INVESTORS are hoping that BHP Billiton can today follow the strong lead from Fortescue Metals Group into reporting season, and avoid the production downgrades dumped on the market by Rio Tinto.
Rio shares slipped rapidly yesterday as investors reacted to an underwhelming quarterly result from the company's flagship iron ore division, and downgrades to full-year production guidance in three other important commodities.
Rio is now forecasting weaker full-year production of copper, hard coking coal and thermal coal than the guidance it offered just three months ago. Full-year guidance for iron ore production, which delivers the bulk of Rio's profits, remains unchanged at 250 million tonnes, and the company was yesterday spruiking its highest first-half production of iron ore.
But many investors were disappointed by the iron ore division's performance in the three months to June 30.
Rio's global iron ore network including joint-venture partners produced 62 million tonnes in the quarter, below the 64 million tonnes predicted by several analysts, including Deutsche Bank.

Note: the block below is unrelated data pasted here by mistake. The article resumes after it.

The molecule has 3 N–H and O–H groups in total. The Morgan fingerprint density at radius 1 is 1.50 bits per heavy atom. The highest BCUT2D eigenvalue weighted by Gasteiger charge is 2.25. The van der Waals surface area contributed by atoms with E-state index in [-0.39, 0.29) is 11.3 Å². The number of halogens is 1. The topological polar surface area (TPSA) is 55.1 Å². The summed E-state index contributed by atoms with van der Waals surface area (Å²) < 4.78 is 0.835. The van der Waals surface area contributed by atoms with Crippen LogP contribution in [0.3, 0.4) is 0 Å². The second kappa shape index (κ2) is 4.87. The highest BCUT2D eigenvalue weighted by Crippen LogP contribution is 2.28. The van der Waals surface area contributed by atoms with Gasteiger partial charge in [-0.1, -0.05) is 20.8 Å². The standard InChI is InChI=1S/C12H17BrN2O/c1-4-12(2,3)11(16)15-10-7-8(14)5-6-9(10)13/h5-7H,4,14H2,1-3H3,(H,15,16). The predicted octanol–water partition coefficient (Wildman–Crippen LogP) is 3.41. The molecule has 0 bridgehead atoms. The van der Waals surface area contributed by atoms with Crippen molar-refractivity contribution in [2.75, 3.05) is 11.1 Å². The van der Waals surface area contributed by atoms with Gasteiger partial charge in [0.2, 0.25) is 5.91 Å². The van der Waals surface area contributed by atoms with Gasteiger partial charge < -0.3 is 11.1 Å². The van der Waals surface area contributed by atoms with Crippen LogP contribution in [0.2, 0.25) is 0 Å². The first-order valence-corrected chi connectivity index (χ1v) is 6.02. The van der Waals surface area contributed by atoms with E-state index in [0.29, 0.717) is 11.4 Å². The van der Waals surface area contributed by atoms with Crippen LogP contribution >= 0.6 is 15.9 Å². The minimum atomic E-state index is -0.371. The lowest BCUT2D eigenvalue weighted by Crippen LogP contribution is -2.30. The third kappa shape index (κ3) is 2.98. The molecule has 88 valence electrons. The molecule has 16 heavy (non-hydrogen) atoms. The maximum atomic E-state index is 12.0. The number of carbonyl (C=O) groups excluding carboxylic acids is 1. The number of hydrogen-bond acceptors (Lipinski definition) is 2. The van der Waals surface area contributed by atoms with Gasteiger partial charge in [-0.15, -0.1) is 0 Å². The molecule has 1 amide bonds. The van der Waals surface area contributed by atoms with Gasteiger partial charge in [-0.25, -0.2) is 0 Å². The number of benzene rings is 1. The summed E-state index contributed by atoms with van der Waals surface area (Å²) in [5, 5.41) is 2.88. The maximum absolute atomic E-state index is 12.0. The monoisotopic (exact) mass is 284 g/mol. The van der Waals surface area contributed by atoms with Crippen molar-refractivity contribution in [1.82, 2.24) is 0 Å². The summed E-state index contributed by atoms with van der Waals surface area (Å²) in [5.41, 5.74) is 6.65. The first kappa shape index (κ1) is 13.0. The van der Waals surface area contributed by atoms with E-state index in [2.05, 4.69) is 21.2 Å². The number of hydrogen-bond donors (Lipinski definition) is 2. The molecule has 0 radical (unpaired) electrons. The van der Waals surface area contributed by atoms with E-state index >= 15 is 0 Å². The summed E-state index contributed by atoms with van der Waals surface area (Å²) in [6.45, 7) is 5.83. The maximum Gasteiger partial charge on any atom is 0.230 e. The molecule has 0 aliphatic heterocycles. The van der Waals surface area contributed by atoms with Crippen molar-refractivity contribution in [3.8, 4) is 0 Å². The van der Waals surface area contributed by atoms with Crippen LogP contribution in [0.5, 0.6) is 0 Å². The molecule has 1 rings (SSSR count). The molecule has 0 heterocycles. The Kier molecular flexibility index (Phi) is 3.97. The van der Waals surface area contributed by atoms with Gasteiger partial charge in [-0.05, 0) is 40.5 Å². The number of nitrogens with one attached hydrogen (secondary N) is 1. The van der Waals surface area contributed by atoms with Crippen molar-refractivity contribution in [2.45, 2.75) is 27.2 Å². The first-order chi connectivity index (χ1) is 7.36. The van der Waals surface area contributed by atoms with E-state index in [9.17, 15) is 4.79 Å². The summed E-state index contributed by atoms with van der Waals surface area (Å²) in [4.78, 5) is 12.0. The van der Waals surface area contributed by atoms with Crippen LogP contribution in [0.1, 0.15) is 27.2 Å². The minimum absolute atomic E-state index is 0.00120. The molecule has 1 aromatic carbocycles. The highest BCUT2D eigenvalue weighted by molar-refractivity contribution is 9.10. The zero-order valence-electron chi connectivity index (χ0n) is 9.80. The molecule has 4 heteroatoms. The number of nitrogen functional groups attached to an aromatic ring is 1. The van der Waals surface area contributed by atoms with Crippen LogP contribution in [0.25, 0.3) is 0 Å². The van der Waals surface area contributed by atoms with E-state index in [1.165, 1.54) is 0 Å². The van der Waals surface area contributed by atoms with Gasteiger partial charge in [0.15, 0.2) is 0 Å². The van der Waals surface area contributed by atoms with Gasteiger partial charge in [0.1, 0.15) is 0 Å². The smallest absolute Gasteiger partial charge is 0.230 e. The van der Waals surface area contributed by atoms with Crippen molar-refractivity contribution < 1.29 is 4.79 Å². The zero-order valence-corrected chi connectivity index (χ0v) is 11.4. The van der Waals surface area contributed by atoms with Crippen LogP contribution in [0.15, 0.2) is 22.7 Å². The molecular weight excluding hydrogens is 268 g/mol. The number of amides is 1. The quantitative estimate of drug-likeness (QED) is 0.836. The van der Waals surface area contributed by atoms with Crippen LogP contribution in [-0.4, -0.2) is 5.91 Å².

Rio's share of that production was 48.6 million tonnes, a result that was partially hampered by a scheduled equipment shutdown at the Cape Lambert port.
While that result was better than the cyclone-affected March quarter, it was poorer than for the June, September and December quarters of 2011.
It looked even worse when compared with the June-quarter results published earlier in the day by Fortescue, which revealed better than expected iron ore production, and successful achievement of its goal to export more than 55 million tonnes in the year to June 30.
The impact on Rio's share price was instant: the stock slipped 90?, or more than 1.6 per cent, in an hour. After touching $55.15, it closed at $54.44, 5? below Monday's close.
Rio chief Tom Albanese said market conditions had deteriorated in recent months, but he was confident Rio's businesses were resilient.
"Global economic conditions and sentiment dropped markedly in the second quarter," he said. "We are keeping a close eye on the pace of the US recovery, the continuing eurozone crisis and the impact of efforts to stimulate the Chinese economy on the markets that we serve."
The big resource stocks have suffered steep share price declines amid fears that demand for commodities will fade as China grows at a slower pace than before.
But the world's biggest investor in resource stocks, BlackRock, said the sector might soon enjoy some relief as investors realised China was undergoing "the softest hard-landing in history".
"We feel there will be some levelling-off of attitudes towards commodities, particularly as and when people become more convinced that China, the main engine, is not about to collapse in a heap," said BlackRock's chief strategist, Ewen Cameron Watt. "The bear market in resources stocks has certainly helped the majors in the sense that they're the people that can get the finance, and a lot of marginal projects will fall by the wayside."